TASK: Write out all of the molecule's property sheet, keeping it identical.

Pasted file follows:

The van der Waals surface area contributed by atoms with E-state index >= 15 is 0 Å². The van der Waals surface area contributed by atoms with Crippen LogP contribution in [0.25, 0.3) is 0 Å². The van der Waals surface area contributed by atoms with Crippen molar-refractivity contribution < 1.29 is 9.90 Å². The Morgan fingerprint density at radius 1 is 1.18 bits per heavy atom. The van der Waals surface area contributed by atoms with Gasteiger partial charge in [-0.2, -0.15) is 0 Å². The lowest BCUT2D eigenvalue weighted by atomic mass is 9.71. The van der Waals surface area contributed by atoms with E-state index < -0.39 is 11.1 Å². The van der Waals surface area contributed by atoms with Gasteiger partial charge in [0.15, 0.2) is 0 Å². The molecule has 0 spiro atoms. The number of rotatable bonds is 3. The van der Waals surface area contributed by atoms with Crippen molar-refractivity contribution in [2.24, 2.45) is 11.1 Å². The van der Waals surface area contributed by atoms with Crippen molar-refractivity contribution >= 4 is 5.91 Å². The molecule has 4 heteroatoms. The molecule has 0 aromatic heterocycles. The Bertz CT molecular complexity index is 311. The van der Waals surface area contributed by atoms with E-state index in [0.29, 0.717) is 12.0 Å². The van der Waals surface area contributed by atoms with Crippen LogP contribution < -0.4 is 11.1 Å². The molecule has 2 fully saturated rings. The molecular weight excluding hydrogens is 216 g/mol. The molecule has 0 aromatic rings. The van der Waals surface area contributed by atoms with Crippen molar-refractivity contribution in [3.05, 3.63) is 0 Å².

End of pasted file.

The van der Waals surface area contributed by atoms with E-state index >= 15 is 0 Å². The van der Waals surface area contributed by atoms with Crippen LogP contribution in [0.25, 0.3) is 0 Å². The van der Waals surface area contributed by atoms with Crippen molar-refractivity contribution < 1.29 is 9.90 Å². The Morgan fingerprint density at radius 1 is 1.18 bits per heavy atom. The van der Waals surface area contributed by atoms with Gasteiger partial charge in [-0.2, -0.15) is 0 Å². The lowest BCUT2D eigenvalue weighted by atomic mass is 9.71. The van der Waals surface area contributed by atoms with E-state index < -0.39 is 11.1 Å². The van der Waals surface area contributed by atoms with Gasteiger partial charge in [0.15, 0.2) is 0 Å². The molecule has 0 spiro atoms. The number of rotatable bonds is 3. The van der Waals surface area contributed by atoms with Crippen molar-refractivity contribution in [2.24, 2.45) is 11.1 Å². The van der Waals surface area contributed by atoms with Crippen molar-refractivity contribution >= 4 is 5.91 Å². The molecule has 4 heteroatoms. The molecule has 0 aromatic heterocycles. The Bertz CT molecular complexity index is 311. The van der Waals surface area contributed by atoms with E-state index in [0.29, 0.717) is 12.0 Å². The van der Waals surface area contributed by atoms with Crippen LogP contribution < -0.4 is 11.1 Å². The molecule has 2 fully saturated rings. The molecular weight excluding hydrogens is 216 g/mol. The molecule has 0 aromatic rings. The van der Waals surface area contributed by atoms with Crippen molar-refractivity contribution in [3.05, 3.63) is 0 Å².